U.S. President Donald Trump shakes hands with Polish President Andrzej Duda during a Polish-American reception at the White House in Washington, D.C., on June 12, 2019. Photo by Zach Gibson/UPI | License Photo
Nov. 11 (UPI) -- Poland officially joined the U.S. Visa Waiver Program Monday, the same day as Polish Independence Day.
The program allows Poles to spend up to 90 days in the United States without a visa. Poland is the first country added since 2014. To qualify, the number of Polish citizens who are refused U.S. visas had to fall below 3 percent. That number was well over 25 percent in 2006. In 2018, the number dropped to 3.99 percent, mostly from Poles who overstayed their visas.
An estimated 23 million travelers arrived through the program from various countries in 2017, generating $190 billion in economic activity in the United States.
"The inclusion of Poland into the Visa Waiver Program is a testament to the special relationship that exists between our two countries, and the ongoing friendship and close cooperation on our joint security priorities," Acting Secretary of Homeland Security Kevin McAleenan said. "We look forward to continuing to work with the Polish government as we deepen our security cooperation as well as make travel easier for our citizens."
President Donald Trump signed the preliminary authorization to admit Poland to the program on Oct. 4, and it went into effect Monday.
Some are concerned that Poland gave up too many concessions to make the deal happen.
Poland was the only country on the European Union's visa-free travel list to not get that privilege in the United States.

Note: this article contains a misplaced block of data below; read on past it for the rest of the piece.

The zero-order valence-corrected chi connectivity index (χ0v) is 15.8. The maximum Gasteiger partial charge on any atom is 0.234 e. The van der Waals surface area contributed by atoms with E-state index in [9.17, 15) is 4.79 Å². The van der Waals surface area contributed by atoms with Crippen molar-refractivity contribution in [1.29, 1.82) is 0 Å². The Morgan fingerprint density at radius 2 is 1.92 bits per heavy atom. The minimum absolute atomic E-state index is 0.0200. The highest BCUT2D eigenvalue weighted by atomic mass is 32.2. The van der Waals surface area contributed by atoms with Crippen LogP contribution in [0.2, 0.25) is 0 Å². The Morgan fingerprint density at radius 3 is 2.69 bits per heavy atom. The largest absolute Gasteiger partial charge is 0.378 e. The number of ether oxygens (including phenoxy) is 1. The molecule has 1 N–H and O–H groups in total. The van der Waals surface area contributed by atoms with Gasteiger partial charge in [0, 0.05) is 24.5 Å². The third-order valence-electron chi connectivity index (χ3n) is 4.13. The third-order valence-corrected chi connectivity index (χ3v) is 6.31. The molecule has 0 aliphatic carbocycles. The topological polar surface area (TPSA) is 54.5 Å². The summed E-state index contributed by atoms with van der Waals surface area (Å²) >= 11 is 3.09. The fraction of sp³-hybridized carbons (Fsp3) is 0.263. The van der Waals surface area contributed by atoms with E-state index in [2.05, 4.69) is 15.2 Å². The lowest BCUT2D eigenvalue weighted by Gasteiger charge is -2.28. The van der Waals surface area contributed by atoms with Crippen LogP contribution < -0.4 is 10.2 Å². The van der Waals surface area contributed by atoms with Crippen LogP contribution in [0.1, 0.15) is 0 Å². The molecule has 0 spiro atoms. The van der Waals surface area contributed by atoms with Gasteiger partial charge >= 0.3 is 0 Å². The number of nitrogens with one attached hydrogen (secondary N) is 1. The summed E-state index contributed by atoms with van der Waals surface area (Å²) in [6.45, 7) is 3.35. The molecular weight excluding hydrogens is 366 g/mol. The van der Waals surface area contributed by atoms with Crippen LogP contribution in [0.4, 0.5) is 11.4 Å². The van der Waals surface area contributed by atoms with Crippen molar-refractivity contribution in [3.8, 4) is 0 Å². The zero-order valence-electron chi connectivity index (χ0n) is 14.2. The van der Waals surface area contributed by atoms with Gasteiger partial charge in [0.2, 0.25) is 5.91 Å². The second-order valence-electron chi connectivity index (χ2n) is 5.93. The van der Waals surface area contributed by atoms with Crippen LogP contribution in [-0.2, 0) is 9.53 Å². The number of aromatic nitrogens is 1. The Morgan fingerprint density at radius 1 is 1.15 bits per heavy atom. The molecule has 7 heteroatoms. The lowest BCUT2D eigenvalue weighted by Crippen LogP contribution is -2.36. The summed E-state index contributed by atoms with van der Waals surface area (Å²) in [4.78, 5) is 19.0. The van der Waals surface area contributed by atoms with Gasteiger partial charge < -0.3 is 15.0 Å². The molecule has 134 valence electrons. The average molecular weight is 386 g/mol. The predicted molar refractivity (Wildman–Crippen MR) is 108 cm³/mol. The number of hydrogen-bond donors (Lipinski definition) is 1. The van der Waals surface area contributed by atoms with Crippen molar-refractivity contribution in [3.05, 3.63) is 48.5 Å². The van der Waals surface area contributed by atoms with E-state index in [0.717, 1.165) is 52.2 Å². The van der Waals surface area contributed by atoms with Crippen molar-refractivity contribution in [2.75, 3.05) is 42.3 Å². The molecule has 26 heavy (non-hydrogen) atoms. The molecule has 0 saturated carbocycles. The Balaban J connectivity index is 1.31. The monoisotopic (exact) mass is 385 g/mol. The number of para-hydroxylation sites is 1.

"Poles are very pro-American," Visegrad Insight senior associate Marcin Zaborowski told Al Jazeera. "It influences our political decisions, such as participating in the wars in Iraq and Afghanistan. We back the U.S. in the United Nations. We hosted a [U.S.-led] Middle East Summit in February."
LOT Polish Airlines launched an education campaign to choose the correct visa type so Poles wouldn't run afoul of U.S. immigration.
Managing director at the American Chamber of Commerce in Poland Dorota Dabrowska-Winterscheid said the final impetus came from U.S. ambassador to Poland Georgette Mosbacher.
[Mosbacher] took lead of the issue, and became its face," Dabrowska-Winterscheid told Al Jazeera. "Perhaps until now we were simply missing such a leader. During our meetings, she would speak about the problem and ask firms directly."
The United States recently stationed 1,000 additional troops in Poland as the "cherry on top" for U.S-Polish relations, said Professor Arthur Wroblewski, a lecturer in American studies at Warsaw Lazarski University.
American Airlines will launch the first route from Chicago to Krakow in 2020 while LOT Polish Airlines will increase seats on current routes to the United States by 20 percent.
But it's a different type of aircraft that could be motivating the decision.
"In exchange for the visas, which have little practical meaning, we were willing to offer to buy F-35 planes, which we do not need at all," Zabrowski said.